DEAR MISS MANNERS: My husband’s family lives on the east coast, and we live in the Midwest. I have spent the last few years working to overcome a phobia of flying, both to make it easier to see my in-laws and because it matters to me that we have the option to travel wherever we may wish. I’ve never avoided taking a flight, but it has been a challenging experience at times.
My mother-in-law is generally a wonderful person, but can fixate on certain topics. She hates to travel, and frequently shares stories about how travel was difficult or uncomfortable for her in the past, or shares worries about all of the things that could go wrong while traveling in the future.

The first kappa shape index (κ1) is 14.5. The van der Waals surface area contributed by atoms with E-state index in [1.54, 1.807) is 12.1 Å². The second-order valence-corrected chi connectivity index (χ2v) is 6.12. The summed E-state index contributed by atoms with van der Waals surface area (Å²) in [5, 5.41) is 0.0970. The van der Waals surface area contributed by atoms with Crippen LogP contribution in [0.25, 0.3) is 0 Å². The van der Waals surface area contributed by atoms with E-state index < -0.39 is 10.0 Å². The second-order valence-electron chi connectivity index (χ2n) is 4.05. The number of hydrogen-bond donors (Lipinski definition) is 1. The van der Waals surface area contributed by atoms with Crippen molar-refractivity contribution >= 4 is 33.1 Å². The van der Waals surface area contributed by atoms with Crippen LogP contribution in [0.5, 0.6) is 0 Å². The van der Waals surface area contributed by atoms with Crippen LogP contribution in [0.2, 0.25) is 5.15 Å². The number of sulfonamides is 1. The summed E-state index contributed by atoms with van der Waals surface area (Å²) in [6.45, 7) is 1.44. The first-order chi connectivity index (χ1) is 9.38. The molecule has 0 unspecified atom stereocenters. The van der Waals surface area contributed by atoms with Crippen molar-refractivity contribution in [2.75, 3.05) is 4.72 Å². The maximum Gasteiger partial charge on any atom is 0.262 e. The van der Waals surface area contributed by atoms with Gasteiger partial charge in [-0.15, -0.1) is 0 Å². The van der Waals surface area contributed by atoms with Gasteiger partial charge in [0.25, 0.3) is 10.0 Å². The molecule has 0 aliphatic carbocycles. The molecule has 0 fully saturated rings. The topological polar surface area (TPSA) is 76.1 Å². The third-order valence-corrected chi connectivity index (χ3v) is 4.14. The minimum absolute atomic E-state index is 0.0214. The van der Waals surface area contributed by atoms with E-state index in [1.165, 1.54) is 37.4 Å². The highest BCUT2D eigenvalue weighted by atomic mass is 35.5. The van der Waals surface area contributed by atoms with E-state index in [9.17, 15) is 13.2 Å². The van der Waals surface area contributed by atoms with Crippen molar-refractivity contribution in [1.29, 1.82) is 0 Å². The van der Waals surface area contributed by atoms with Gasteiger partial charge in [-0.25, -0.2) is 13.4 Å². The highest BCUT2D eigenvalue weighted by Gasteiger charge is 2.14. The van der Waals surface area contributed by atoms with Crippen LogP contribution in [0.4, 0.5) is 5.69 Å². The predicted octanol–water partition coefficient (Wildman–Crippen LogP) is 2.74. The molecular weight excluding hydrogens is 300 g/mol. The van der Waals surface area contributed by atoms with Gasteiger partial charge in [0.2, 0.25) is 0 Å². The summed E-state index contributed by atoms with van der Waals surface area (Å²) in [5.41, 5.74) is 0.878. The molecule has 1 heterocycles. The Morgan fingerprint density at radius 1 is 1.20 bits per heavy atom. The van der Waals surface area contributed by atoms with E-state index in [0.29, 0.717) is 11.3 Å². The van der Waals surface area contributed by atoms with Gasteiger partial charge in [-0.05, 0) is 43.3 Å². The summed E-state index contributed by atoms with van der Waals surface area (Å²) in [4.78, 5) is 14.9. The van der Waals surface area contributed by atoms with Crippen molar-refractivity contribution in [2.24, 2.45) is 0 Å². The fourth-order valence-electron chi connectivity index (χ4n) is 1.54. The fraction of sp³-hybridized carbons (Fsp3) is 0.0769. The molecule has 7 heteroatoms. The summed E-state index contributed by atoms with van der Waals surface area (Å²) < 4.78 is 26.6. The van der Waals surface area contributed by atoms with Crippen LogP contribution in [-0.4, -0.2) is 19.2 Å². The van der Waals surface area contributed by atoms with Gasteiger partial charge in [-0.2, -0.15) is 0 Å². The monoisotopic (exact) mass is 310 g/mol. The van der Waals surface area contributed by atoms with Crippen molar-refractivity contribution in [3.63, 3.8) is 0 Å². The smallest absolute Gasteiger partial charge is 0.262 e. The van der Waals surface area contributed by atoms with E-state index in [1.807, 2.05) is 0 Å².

This is not helpful to me as I work on overcoming my phobia, to say the least. I hesitate to tell her about my fear, because I have a suspicion that the phobia itself would become her next topic of fixation. Her worries also stress out my husband, but do not have such a long-lasting effect on him as they do on me.
Are there polite ways to ask her to stop sharing these stories and worries? How blunt should I be, with the goal of both avoiding extra worry and maintaining familial harmony?
GENTLE READER: Much like the harrowing tales of childbirth experiences relayed to expectant mothers, these stories should not be shared with anyone vulnerable.
However, as your mother-in-law does not seem able to resist, perhaps you could get her to stop by showing her the consequences of her fear-mongering. Miss Manners recommends something along the lines of, “Oh dear, you’re scaring me -- and I certainly don’t want to be frightened out of flying to visit you. We are so thankful that it has not yet prevented you from coming to see us.”